“He is generally seen patrolling in the water along the river banks, carefully inspecting the leaves of the water plants. As soon as he discovers a suitable victim he backs, takes in more copious supply than usual, and with soldierly precision shoots a stream of water at his prey. Taken aback by the sudden cold douche, the insect loses its self-possession, and tumbles down into the water, where he is speedily dispatched by our ingenious little shot. Inspired by his success, he continues this pastime until he has satisfied his appetite.
“Since he only uses water, the squirting fish is undoubtedly the most economical marksman in the world.”
4.The most pugnacious bird in the Malay Archipelago is the Argus pheasant
“The Argus pheasant is very defiant and suffers from a hot and choleric temperament: an affliction of which the clever Malays take the utmost advantage.
“They plant in his dancing ground some dozens of yard-long pointed bamboo sticks, in such a way that the sharp points stick up a little more than a foot – the height of the dancer’s breast – out of the ground. When he arrives at break of day to give proof to the fair sex of his superabundant vitality, he flies into a towering rage at these unexpected hindrances to love’s measure, and at first makes disdainful attempts to kick away the sticks.
“But this is no easy matter, for they are firmly fixed. His undisguised wrath flares up and he attacks them with tooth and claw. His fury – violent as it is – reaches boiling point, and he slashes round fiercely in every direction, with the final result that he wounds himself mortally on the little stakes planted at fixed distances. There have been birds that in blind frenzy have literally beheaded themselves, or have hung dead with pierced throats, transfixed by the pointed bamboos.”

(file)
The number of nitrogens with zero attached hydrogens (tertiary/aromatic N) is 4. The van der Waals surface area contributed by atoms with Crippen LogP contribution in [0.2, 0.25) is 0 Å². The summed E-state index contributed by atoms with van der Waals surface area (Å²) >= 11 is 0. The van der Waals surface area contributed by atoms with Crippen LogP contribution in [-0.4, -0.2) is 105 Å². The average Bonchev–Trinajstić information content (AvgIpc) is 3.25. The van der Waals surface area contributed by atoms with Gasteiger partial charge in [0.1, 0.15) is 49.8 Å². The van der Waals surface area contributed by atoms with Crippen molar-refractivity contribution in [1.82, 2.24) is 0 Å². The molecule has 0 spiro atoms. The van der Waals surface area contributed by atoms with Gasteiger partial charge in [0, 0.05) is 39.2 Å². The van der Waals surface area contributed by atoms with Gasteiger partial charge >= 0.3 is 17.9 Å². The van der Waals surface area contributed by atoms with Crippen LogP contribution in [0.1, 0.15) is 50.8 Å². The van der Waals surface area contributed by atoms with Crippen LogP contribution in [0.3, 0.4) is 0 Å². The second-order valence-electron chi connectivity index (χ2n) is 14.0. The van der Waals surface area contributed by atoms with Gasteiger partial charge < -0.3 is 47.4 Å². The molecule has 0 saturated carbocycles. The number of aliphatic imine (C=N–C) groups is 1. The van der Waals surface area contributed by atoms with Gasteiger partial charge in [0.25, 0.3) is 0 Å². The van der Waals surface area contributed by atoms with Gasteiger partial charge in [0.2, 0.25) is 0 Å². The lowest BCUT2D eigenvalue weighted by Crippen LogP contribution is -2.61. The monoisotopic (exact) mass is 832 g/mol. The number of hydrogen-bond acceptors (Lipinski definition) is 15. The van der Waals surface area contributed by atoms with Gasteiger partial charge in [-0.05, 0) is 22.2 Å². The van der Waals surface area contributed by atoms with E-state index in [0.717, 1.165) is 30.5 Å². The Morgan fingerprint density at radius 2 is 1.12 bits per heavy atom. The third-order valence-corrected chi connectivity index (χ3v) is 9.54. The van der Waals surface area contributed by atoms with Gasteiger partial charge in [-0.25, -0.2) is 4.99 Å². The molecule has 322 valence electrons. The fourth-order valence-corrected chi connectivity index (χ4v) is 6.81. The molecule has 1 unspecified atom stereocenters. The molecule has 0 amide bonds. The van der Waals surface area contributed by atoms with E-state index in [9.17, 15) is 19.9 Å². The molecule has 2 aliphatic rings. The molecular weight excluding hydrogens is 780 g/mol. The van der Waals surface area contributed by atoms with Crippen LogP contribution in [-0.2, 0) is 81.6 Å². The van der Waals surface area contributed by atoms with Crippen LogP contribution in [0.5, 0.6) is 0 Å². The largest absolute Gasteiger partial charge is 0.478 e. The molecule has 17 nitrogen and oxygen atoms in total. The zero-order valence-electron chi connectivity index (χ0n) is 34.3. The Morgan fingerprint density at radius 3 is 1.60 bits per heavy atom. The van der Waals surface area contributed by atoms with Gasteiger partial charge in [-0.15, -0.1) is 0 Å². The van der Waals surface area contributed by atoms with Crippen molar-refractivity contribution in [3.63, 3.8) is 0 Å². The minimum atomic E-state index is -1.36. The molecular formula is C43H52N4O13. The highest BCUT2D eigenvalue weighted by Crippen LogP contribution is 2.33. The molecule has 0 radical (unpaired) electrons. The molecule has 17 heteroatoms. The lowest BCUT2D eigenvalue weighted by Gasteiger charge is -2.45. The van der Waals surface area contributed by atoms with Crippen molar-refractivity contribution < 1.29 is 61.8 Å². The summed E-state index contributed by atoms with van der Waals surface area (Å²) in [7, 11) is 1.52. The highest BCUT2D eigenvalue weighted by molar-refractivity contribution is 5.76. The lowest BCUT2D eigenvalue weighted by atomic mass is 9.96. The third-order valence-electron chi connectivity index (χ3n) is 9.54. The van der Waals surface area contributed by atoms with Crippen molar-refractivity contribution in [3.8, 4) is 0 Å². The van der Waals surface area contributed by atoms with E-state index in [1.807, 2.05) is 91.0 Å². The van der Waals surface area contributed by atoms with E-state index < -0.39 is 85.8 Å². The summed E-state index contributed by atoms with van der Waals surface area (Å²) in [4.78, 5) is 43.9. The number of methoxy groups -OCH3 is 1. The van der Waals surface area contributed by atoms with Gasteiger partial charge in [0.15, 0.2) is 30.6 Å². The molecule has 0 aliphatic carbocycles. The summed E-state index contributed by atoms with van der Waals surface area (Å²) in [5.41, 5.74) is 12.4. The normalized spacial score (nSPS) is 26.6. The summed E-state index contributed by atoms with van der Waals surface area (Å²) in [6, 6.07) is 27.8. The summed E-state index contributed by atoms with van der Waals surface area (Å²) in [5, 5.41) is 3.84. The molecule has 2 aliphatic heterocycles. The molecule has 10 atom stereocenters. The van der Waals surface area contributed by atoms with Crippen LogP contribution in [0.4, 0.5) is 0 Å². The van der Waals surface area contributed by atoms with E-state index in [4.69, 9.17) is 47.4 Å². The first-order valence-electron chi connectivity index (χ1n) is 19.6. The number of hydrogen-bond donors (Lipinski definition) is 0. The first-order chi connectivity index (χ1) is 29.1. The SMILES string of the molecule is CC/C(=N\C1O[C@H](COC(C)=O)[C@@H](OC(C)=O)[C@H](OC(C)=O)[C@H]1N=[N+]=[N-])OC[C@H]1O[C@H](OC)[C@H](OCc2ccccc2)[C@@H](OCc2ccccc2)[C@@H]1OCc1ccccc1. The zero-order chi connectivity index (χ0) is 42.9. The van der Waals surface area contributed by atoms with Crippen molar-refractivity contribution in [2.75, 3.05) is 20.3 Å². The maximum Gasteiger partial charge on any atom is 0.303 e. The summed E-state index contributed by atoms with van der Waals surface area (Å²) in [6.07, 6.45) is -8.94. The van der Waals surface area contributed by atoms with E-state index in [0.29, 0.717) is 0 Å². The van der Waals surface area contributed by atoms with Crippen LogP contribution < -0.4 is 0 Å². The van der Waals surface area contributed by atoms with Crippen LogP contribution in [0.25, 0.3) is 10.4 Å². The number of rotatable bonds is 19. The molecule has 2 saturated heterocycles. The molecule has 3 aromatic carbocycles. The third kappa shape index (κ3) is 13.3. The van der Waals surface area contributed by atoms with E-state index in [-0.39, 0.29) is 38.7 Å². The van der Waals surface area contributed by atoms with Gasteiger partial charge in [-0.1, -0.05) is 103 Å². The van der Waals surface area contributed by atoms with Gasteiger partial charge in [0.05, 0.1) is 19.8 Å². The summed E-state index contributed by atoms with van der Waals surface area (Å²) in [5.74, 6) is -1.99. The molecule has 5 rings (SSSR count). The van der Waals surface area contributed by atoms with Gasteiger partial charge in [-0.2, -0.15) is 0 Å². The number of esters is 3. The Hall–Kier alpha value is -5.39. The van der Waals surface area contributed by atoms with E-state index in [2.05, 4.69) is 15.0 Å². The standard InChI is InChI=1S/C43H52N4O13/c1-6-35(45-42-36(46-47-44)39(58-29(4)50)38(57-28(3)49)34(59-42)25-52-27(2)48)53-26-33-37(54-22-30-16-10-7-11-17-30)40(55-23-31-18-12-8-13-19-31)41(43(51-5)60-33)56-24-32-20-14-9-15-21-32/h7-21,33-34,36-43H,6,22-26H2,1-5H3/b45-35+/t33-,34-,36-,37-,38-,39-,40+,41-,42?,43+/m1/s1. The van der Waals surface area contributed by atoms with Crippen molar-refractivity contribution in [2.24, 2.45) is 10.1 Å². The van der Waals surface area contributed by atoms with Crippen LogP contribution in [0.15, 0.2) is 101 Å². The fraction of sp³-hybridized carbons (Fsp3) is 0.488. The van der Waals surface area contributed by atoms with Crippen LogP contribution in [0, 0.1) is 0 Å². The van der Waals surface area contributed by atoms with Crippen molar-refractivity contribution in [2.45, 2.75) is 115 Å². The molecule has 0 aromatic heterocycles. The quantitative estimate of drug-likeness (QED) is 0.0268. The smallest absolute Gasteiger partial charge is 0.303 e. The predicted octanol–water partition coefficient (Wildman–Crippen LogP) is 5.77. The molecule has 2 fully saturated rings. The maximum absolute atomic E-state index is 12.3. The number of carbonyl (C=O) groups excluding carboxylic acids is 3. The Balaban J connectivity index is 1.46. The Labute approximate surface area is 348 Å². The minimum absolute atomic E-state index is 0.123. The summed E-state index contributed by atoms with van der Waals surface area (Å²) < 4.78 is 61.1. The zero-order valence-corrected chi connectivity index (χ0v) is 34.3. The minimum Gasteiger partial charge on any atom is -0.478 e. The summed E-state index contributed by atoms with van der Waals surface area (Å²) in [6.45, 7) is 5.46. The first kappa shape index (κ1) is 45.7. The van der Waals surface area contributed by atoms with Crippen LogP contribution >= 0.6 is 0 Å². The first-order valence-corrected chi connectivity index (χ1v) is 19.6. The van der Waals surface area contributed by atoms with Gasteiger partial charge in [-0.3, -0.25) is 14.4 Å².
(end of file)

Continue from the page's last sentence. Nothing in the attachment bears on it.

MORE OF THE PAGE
5.The flying frog inventive for being the only flying expert amongst thousands of his tribe.
“There is only one single specimen of earth’s multifarious frogs – wellnigh a thousand in all – that has climbed to heights beyond the commonplace and sails above his four-footed clumsy relatives. This fellow with the black feet goes by the name of Rhacophorus nigropalmatus, and lives on a high, moss-covered height, Mount Dulit in Northeast Borneo.
“When he feels like flying, or is very much disturbed by the neighbourhood of green tree snake, who is too evidently anxious to have him for breakfast, our sticky aviator climbs up the mossy trunk to get a good start and a better view of the country.
“His greatly elongated phalanxes are quite joined by a web for swimming or as might be more correctly said in this special case for flying.
“When the psychological moment arrives, he fills his lungs with air to their utmost capacity and takes the daring leap, drawing his feet aside so that the wide flying-webs become one with his body, and this begins his flight in long bold curves, taking intelligent advantage of any local puffs of wind. The whole proceeding is so grateful as to fill us with amazement that an awkward frog can manage anything of the kind.”